BRIEF DESCRIPTION OF THE DRAWING

Further objects and advantages of the invention will become apparent from the following description and claims, and from the accompanying drawings, wherein:

FIG. 1 is a top plan view of the neck of a musical instrument, such as a guitar, provided with a chord locater of the present invention;

FIG. 2 is a cross-sectional view taken substantially along the plane indicated by line 2--2 of FIG. 1; and

FIG. 3 is a cross-sectional view taken substantially along the plane indicated by line 3--3 of FIG. 1.

DETAILED DESCRIPTION OF THE PREFERRED EMBODIMENT

Referring now to the drawing in detail, wherein like numerals indicate like elements throughout the several views, the chord locater 10 of the present invention includes a keyboard 12 mounted on the neck or fretboard 14 of a musical instrument 16, such as a guitar, having a plurality of strings 18 and spaced frets 20. Keyboard 12 is mounted on fretboard 14 by threaded fasteners, such as screws 22 so as to extend substantially the entire length of the fretboard 14.

Keyboard 12 is hollow having an upper and lower planar surface 24, 26, mounting rows of buttons 28 in openings 30 in the upper and lower surfaces 24, 26 over each of the strings 18 adjacent each of the frets 20. Each of the buttons 28 includes a substantially rectangular head 32 having shoulders 34 cut along the opposite edges thereof in a longitudinal direction. The head 32 of each button 28 has a depending shaft 36 integrally connected thereto extending through each opening 30 in keyboard 12. The terminal end of shaft 36 includes a V-shaped groove 38 straddling a string 18.

Surrounding each shaft 36 between head 32 and lower planar surface 26 is a coil spring 40 reciprocably supporting each button 28 in aligned holes 30. A pin 42 extends through shaft 36 in a direction perpendicular to the longitudinal axis of shaft 36 below lower surface 26 to restrain upward movement of each button 28 after depression.

Longitudinally extending bar keys 44 having a depending shaft 46 disposed through a pair of aligned holes 30 in the upper and lower planar surfaces 24, 26 has opposite ends supported on the shoulders 34 of adjacent buttons 28. When a bar key 44 is depressed by a finger, the adjacent buttons 28 in contact therewith will also be depressed.

As shown in FIG. 2, shaft 46 is also reciprocably mounted in holes 30 by a coil spring 48 held captive between a pin 50 extending perpendicular to the longitudinal axis of shaft 46 below surface 26 and surface 24. Shaft 46 is shorter than button shafts 36. The edges of keyboard 12 are mounted on longitudinally extending spacers 52 between surface 26 and fretboard 14 so the ends of shafts 36 are a sufficient distance above the strings 18.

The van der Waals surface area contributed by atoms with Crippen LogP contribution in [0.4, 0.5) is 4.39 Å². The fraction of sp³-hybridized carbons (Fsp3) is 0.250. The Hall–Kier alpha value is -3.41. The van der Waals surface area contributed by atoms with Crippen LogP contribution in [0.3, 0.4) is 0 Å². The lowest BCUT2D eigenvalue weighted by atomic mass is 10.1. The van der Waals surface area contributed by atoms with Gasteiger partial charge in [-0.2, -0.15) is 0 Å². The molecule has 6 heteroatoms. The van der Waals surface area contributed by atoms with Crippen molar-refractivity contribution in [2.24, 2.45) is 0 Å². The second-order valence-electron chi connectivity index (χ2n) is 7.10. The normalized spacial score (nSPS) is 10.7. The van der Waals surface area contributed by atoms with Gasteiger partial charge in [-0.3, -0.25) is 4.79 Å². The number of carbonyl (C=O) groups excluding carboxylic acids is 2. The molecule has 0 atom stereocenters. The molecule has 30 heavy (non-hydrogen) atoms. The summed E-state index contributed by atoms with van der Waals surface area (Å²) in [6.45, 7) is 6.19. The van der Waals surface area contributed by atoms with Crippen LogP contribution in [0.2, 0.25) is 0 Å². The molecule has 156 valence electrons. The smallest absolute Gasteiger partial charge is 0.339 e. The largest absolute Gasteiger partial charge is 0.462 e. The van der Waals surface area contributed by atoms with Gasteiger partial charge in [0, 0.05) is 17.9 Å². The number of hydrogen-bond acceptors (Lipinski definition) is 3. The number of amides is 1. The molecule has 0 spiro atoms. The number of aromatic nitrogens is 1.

In use, depression of one or more buttons 28 with the fingers enables a chord to be quickly and visually located and played on fretboard 14, as the shaft 36 will contact string 18 at the precise location on the fretboard 14 required to play the chord. Depression of one or more bar keys 44 will enable two or more button shafts 36 to contact the strings 18 to play a more complex chord. Springs 36 and 48 enable the buttons 28 and bar keys 44 to quickly return to their initial position after depression.

While a specific embodiment of a chord locater for a fretted musical instrument has been disclosed in the foregoing description, it will be understood that various modifications within the spirit of the invention may occur to those skilled in the art. Therefore, it is intended that no limitations be placed on the invention except as defined by the scope of the appended claims.

Patent Citations
Cited PatentFiling datePublication dateApplicantTitle
US225997 *Dec 12, 1879Mar 30, 1880 percival
US1374388 *Jun 14, 1918Apr 12, 1921Reed Charles HFingering attachment for stringed instruments
US1785311 *Sep 29, 1928Dec 16, 1930Ralph L SpringsteadAttachment for fretted musical instruments
US3995523 *Jul 16, 1975Dec 7, 1976Amos Alexander Graham ClarkeDevices for use with stringed musical instruments
Referenced by
Citing PatentFiling datePublication dateApplicantTitle
US4545281 *Mar 28, 1983Oct 8, 1985Habicht Volker EDevice for string instruments for adjusting chords
US7462767Mar 20, 2006Dec 9, 2008Swift Dana BStringed musical instrument tension balancer
US8319082 *Oct 7, 2010Nov 27, 2012George Donald BaconStringed instrument keyboard
Classifications
U.S. Classification84/315, 984/116
International ClassificationG10D3/08
Cooperative ClassificationG10D3/08
European ClassificationG10D3/08